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Ann M. Foster; John Jones
The earliest known aerial photographs, from the mid to late 1920s, and resulted in the production of T-Sheets (Topographic Sheets) for the coasts and shorelines of south Florida. The T-Sheets are remarkably detailed, delineating features such as shorelines, ponds, and waterways, in addition to the position of the boundary between differing vegetation communities. If followed through time changes in the position of these ecotones could potentially be used to judge effects of changes in the landscape of the Everglades ecosystem, providing a standard by which restoration success can be ascertained.
The overall objective is to create a digital archive of historical aerial photographs of Everglades national park and surrounding area of the greater Everglades and south Florida. The archive will be in readily available Geographic Information System formats for ease of accessibility. Each set of photos will be broadly disseminated to client agencies, academic institutions and the general public via Open-File Reports and through the Internet.
Neidrauer, C. J.; Johnson, R. A.; MacVicar, T. K.; Perkins, W. A.
S. M. Davis and J. C. Ogden, editors
Gunderson, L. H.; Park, W. A.; Richardson, J. R.; Mattson, J. E.
S. M. Davis and J.C. Ogden, editors
Havens, K. E.; Carrick, H. J.; VanZee, R.
J. W. Porter and K. G. Porter, editors
Foster, Ann M.; Briere, Peter R.; Jones, John W.; Van Arsdall, Carson
Foster, Anne M.; Briere, Peter R.; Coffin, Alisa W.; Jones, John W.; Van Arsdall, Carson; Frye, Laurinda J.
Tiling-Range, G.; Jones, J.; Nelson, P.; Foster, A.; Balentine, K.
Chapter 16 in Landscapes Through the Lens: Aerial Photography and Historic Environment, D. C. Cowley, R. A. Standring, and M. J. Albicht, eds; posted on SOFIA with permission
Areas 1-7 and 10 contain mosaic sheet images only, no over-flight images are available for viewing. Of the 1401 images known to have existed in the 1940s set of aerial photographs, only 920 distinct images were located and scanned. Of these 793 were rectified and 127 were not rectified. See tables at <https://sofia.usgs.gov/exchange/aerial-photos/40s_method.html> for a list of photos not rectified and the problems preventing rectification. Of the rectified photos 79 images were not used due to protocol violations shown at <https://sofia.usgs.gov/exchange/aerial-photos/40s_method.html>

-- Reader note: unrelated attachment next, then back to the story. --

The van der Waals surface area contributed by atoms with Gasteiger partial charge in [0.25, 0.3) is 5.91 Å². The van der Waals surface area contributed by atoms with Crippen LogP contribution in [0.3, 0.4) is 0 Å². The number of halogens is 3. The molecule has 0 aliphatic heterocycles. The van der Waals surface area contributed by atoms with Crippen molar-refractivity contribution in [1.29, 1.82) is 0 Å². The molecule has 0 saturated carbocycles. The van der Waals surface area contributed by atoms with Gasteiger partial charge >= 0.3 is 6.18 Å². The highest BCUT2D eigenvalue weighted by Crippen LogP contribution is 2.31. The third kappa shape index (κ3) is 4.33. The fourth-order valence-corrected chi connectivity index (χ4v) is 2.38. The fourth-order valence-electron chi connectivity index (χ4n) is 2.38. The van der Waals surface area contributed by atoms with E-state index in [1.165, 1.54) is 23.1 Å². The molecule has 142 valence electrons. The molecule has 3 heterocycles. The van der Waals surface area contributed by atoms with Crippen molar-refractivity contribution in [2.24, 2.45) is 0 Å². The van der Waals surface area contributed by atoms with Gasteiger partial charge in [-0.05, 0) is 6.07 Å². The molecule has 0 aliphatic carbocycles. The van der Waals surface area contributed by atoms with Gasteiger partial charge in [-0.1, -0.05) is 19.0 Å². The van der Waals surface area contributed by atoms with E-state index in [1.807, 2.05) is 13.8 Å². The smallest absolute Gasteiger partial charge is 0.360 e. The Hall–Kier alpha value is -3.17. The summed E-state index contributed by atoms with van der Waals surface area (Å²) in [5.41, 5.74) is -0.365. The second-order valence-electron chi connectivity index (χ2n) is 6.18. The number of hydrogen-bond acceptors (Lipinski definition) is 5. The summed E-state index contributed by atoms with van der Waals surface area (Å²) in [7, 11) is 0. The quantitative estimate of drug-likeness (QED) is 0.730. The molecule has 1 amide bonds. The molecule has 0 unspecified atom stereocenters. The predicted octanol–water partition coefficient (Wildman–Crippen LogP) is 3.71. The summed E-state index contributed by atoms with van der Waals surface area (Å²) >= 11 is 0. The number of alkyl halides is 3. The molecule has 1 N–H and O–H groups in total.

Photographs were scanned using UMAX Mirage II Scanner: Scan resolution of optical 800 dpi; final radiometric resolution of 8-bit per channel; true color (RGB) compatibility; TIFF format output. Two images which were inadvertently scanned as grayscale are noted in the 'oddities' section at <https://sofia.usgs.gov/exchange/aerial-photos/40s_method.html>
Scanned images were rectified using Erdas Imagine 8.7. The rectification process followed protocol developed in house and described in the report 'Guidelines for quality checking of digital ortho imagery, Issue 2.0.' Images were rectified with image to image rectification, using basemaps derived from digital orthophoto quarter quadrangles (DOQQs). The DOQQs were from a statewide set flown in 1995 and available for download from the Florida Department of Environmental Protection Land Boundary Information System (LABINS) website. These images were mosaicked into basemaps of four quadrangles, resampled to 2 meter pixel resolution and reprojected as UTM Zone 17 North. For a few images, the 1995 basemap images were unavailable or unusable and were rectified to a 1999 DOQQ. These are listed in the 'oddities' section.
To register the historic images, a first-order polynomial geometric model was used. Due to a variety of possible factors, such as the age and warping of the original media and irregularities of the camera (about which we had no information) or the flight, we found that a second-order polynomial model improved overall edge matching in some cases. Those images that used a second order polynomial geometric transformation model are listed in the 'oddities' section.
Operators manually selected 10 to 15 tie points per image scattered evenly throughout the image. In some cases additional tie points were subsequently added automatically using the prediction function of Imagine. In all cases the total RMSE for the transformation model was well below a threshold of 0.25. Following the selection of tie points, images were resampled to 1 meter pixel resolution using a bilinear interpolation method. The resulting image was checked with respect to edge matching in a geographic data viewer (ESRI ArcMap 8.3).
Once the operator was satisfied the image was properly registered and appeared to match up with its neighbors, the edges of the image were cropped using a subset function. All images, with the exception of 3 (listed in the 'oddities' section were subset to a square of 7500 pixels and saved in their final file format as geotiff files.
Oddities: There are 1401 images that were known to have existed in the 1940s set of aerial photography. Of these, we were able to locate and scan 920 distinct images. Of these images, we were able to rectify 793 images.
The mentioning of specific software brands or registered trademarks does not constitute a commercial endorsement; their mention is done for clarity only. Mention of software products in the description of graphic processing techniques should be viewed as a use of available tools and not a recommendation for a software product.
The map is available as 8.0" x 9.92" or 26.89" x 33.33" size.
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